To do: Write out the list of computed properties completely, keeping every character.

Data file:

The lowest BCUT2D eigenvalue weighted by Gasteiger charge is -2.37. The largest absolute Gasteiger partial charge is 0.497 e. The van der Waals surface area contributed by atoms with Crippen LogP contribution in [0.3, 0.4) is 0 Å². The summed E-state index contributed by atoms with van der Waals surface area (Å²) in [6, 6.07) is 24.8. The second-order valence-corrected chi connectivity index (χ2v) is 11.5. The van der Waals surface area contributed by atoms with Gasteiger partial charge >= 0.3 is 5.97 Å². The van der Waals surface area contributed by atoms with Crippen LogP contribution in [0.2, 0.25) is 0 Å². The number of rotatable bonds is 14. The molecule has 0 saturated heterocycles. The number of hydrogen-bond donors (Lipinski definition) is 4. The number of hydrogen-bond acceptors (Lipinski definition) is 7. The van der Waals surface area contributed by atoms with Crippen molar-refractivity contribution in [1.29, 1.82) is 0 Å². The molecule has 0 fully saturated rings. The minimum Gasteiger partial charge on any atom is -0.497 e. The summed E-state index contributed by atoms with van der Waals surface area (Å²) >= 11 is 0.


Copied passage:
The lowest BCUT2D eigenvalue weighted by Gasteiger charge is -2.37. The largest absolute Gasteiger partial charge is 0.497 e. The van der Waals surface area contributed by atoms with Crippen LogP contribution in [0.3, 0.4) is 0 Å². The summed E-state index contributed by atoms with van der Waals surface area (Å²) in [6, 6.07) is 24.8. The second-order valence-corrected chi connectivity index (χ2v) is 11.5. The van der Waals surface area contributed by atoms with Gasteiger partial charge >= 0.3 is 5.97 Å². The van der Waals surface area contributed by atoms with Crippen LogP contribution in [0.2, 0.25) is 0 Å². The number of rotatable bonds is 14. The molecule has 0 saturated heterocycles. The number of hydrogen-bond donors (Lipinski definition) is 4. The number of hydrogen-bond acceptors (Lipinski definition) is 7. The van der Waals surface area contributed by atoms with Crippen molar-refractivity contribution in [1.29, 1.82) is 0 Å². The molecule has 0 fully saturated rings. The minimum Gasteiger partial charge on any atom is -0.497 e. The summed E-state index contributed by atoms with van der Waals surface area (Å²) >= 11 is 0.